One stitch at a time, a Ugandan tailor helps mend the gaping education hole through which she and thousands of Ugandan girls and women have fallen.
As a child, Angela Adeke and her two sisters were not able to go to school because their parents were desperately poor. “Just getting the basics in life was very difficult. Our mother brewed alcohol to feed the family. We didn’t have to be told how poor our family was. It was all over us. We were the talk of the village because we begged for everything.”
Like Angela, thousands of Uganda’s girls are either not stepping foot in a school, or dropping out at record rates. Uganda has the highest drop-out rate in East Africa according to UNESCO.
About 80 percent of rural Ugandan girls leave school too early, often after becoming pregnant after forced or coerced sex. Uganda also has one of the highest teenage pregnancy rates in East Africa.
In Angela’s district, Ngora, schools are overcrowded and still recovering from attacks by guerilla leader Joseph Kony’s LRA rebels in 2003. The guerillas destroyed homes and schools, and families were split apart and forced into IDP camps, further setting back girls’ education.
“Children in Ngora District lived in fear and panic and schools had to be closed for some time because in other districts the rebels abducted girls from school,” Angela recalls.
“The attacks lasted for one year from 2003-2004, but the effects were long term,” she added.
Angela’s on fire to reverse these dismal trends in her country and for her three-year-old daughter, Grace. When you hear Angela’s story you can believe she could do anything on which she sets her mind and heart.
After being harshly shunned by a school when she couldn’t afford uniforms for her own children, Angela got galvanized. And she grabbed the chance to get life-changing business training and a small $150 grant to buy cloth for her tailoring business from Village Enterprise.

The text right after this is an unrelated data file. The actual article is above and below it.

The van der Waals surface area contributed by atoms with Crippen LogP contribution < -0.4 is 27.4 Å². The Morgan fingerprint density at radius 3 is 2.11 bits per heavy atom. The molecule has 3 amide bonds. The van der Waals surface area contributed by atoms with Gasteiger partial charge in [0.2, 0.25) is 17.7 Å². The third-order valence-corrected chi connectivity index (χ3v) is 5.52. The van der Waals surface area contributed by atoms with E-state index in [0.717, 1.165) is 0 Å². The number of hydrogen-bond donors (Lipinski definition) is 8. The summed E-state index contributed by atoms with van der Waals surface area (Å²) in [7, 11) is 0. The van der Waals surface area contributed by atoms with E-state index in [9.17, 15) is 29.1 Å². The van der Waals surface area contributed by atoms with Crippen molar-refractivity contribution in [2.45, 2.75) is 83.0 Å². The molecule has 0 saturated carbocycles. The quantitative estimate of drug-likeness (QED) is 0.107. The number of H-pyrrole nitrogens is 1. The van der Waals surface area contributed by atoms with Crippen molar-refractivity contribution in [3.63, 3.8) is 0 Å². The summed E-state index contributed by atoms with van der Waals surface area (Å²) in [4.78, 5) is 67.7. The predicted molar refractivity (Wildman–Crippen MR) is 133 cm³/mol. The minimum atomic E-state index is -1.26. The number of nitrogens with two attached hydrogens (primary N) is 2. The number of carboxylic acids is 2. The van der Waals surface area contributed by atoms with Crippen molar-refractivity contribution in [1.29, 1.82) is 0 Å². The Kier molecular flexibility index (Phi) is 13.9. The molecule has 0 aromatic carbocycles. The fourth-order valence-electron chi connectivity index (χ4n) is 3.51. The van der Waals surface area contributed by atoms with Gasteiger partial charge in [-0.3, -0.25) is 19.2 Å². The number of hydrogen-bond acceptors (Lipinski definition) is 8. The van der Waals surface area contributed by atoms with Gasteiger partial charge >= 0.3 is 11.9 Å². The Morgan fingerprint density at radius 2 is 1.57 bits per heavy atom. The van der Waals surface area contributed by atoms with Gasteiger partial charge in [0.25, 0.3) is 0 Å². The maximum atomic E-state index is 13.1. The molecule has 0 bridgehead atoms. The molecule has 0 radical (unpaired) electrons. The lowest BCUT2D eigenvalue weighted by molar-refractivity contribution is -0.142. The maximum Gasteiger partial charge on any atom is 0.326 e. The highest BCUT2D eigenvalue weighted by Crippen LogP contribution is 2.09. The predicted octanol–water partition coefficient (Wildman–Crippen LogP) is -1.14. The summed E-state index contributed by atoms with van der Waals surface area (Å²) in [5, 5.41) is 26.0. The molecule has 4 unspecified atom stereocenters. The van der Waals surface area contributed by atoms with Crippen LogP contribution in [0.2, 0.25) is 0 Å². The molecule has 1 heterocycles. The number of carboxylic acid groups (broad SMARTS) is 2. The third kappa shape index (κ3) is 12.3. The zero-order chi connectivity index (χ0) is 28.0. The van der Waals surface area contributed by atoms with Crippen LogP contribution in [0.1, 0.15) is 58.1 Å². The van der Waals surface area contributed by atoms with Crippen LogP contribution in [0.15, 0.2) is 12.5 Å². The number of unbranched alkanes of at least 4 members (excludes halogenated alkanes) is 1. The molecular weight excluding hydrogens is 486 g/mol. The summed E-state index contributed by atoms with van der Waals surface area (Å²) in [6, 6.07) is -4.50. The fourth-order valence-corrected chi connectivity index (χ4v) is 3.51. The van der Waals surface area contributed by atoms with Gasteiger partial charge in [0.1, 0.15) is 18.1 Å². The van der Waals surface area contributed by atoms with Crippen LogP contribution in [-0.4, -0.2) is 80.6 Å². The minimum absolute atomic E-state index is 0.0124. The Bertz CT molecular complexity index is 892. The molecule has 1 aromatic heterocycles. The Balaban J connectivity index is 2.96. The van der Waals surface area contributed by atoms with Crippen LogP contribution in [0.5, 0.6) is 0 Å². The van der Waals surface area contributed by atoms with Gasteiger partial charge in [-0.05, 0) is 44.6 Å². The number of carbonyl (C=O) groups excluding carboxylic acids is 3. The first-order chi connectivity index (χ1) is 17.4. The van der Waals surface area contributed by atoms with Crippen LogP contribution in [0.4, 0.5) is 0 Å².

Angela went on to invest in sewing machines and proudly sewed her sons’ school uniforms. They’re now in good schools. Then, in a success story that reads like the plot of a Hollywood movie, Adeke went on to sew uniforms for 4,000 other children at several schools in Ngora, one of Uganda’s poorest districts.
Angela has also helped train at least 10 young pregnant women, who were stigmatized, banned from attending school, and often abandoned by their parents. “These girls were at home with nothing to do and no support, and so I trained them to become tailors…It makes me feel good to help others.”
Angela’s business is promising as Uganda works hard to get children into school after decades of neglect and high illiteracy. Some classrooms in her district have up to 120 students, so uniforms are in high demand. “One school has been my client for five years. Because of my training, I’m able to use good business language to keep my clients, apply my skills in keeping records, and make informed decisions,” she said.
Angela’s rise as one of the rare, female business leaders in patriarchal Uganda is admirable, considering that 75 percent of trade businesses are dominated by male employees, according to the Women and Girls Empowerment Project. She inspires girls in her community who see her example as a leader. She is determined that her three-year-old daughter will have more opportunities than she did.
“It gives me great joy to stand as a woman, not begging, but helping others and playing a role in changing the world in which I live,” Angela said.